If you are fed up with politics as usual, I will tell you how we can disrupt the system.  And, if you aren’t a registered voter, yet complain, you are simply part of the problem.  So listen…

Register as an Independent, non-partisan voter.  If you aren’t registered to vote—register and join me as a non-partisan voter.  If you are a Republican or Democrat disturbed by the current state of politics—change your party affiliation to Independent/non-partisan.  Do you know what will happen if you do so?

The people will have more of a choice—there will more competition in local, state and national elections.  A Democrat or Republican won’t be our only choice—and whoever runs for office knows that they don’t just have to appease their own party to win, they have to think of the millions of Independents who call them out on their, as Joe Biden says, malarkey.

Join us Independent, non-partisan voters—and we will see more Independent candidates who aren’t controlled by the political machine in Washington.  We will see more people like you and I, standing there, making sense to the American people.  Frankly, what Clinton and Trump are doing right now makes no sense to me at all.  Their campaigns make our Democracy a joke!

I firmly believe that if Republicans and Democrats synthesized their view-points on a lot of issues, instead of yelling at each-other, this country would have stronger policies and programs in place.  This country would serve the people, as opposed to serving a one-sided political system.  If we vote Republican, we get a smaller government that restricts the freedoms, and discriminates against some of our fellow Americans.  If we vote Democrat, we get a larger, inefficient government that recklessly spends, but offers all Americans the freedoms and rights they deserve.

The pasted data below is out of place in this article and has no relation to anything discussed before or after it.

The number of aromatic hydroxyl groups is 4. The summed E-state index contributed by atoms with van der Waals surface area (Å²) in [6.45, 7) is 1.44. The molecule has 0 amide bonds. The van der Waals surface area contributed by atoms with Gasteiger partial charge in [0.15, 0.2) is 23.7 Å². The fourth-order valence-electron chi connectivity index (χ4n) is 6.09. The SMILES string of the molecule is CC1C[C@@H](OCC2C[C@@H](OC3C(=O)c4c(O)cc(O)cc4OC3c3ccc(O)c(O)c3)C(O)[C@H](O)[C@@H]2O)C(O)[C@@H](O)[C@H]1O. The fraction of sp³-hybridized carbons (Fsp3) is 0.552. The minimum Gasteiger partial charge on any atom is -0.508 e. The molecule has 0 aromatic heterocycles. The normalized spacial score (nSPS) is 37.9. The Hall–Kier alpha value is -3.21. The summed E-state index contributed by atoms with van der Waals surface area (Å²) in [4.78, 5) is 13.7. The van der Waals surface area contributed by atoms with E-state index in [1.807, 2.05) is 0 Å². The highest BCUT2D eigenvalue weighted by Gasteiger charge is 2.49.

Why can’t we have a smaller, more efficient government that serves all people equally, without discrimination?  Women maintain their right to choose, and my gay best friend can marry his boyfriend.  My immigrant friends don’t worry about deportation, but understand that we need stronger immigration policies.  Education should be an equal opportunity for all children, regardless of socioeconomics—but we have to address income inequality, together, to ensure that less Americans are living in poverty—and more Americans have access to quality education.